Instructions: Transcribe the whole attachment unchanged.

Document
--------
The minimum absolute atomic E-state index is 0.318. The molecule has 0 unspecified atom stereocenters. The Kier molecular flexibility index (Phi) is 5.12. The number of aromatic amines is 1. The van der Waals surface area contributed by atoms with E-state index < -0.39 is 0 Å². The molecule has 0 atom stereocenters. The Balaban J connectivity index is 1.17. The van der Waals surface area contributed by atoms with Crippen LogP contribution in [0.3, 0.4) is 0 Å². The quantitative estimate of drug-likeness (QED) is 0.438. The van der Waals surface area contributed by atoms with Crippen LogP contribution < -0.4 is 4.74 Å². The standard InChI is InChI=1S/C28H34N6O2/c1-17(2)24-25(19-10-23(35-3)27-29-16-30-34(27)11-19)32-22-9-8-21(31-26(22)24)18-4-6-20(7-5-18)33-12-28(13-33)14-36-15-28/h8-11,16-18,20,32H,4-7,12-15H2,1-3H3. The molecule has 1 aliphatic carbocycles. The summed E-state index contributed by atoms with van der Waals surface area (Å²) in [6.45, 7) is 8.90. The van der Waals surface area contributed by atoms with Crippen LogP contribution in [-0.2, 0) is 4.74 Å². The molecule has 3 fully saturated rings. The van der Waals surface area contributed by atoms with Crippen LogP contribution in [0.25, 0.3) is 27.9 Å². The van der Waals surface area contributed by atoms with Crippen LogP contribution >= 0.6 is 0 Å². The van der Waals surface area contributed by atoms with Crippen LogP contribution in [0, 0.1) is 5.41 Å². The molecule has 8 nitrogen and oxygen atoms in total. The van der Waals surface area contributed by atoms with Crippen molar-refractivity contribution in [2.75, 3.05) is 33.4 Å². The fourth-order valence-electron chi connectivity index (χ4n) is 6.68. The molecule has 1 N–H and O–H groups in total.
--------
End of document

The minimum absolute atomic E-state index is 0.318. The molecule has 0 unspecified atom stereocenters. The Kier molecular flexibility index (Phi) is 5.12. The number of aromatic amines is 1. The van der Waals surface area contributed by atoms with E-state index < -0.39 is 0 Å². The molecule has 0 atom stereocenters. The Balaban J connectivity index is 1.17. The van der Waals surface area contributed by atoms with Crippen LogP contribution in [0.3, 0.4) is 0 Å². The quantitative estimate of drug-likeness (QED) is 0.438. The van der Waals surface area contributed by atoms with Crippen LogP contribution < -0.4 is 4.74 Å². The standard InChI is InChI=1S/C28H34N6O2/c1-17(2)24-25(19-10-23(35-3)27-29-16-30-34(27)11-19)32-22-9-8-21(31-26(22)24)18-4-6-20(7-5-18)33-12-28(13-33)14-36-15-28/h8-11,16-18,20,32H,4-7,12-15H2,1-3H3. The molecule has 1 aliphatic carbocycles. The summed E-state index contributed by atoms with van der Waals surface area (Å²) in [6.45, 7) is 8.90. The van der Waals surface area contributed by atoms with Crippen LogP contribution in [-0.2, 0) is 4.74 Å². The molecule has 3 fully saturated rings. The van der Waals surface area contributed by atoms with Crippen LogP contribution in [0.25, 0.3) is 27.9 Å². The van der Waals surface area contributed by atoms with Crippen LogP contribution >= 0.6 is 0 Å². The van der Waals surface area contributed by atoms with Crippen LogP contribution in [0, 0.1) is 5.41 Å². The molecule has 8 nitrogen and oxygen atoms in total. The van der Waals surface area contributed by atoms with Crippen molar-refractivity contribution in [2.75, 3.05) is 33.4 Å². The fourth-order valence-electron chi connectivity index (χ4n) is 6.68. The molecule has 1 N–H and O–H groups in total.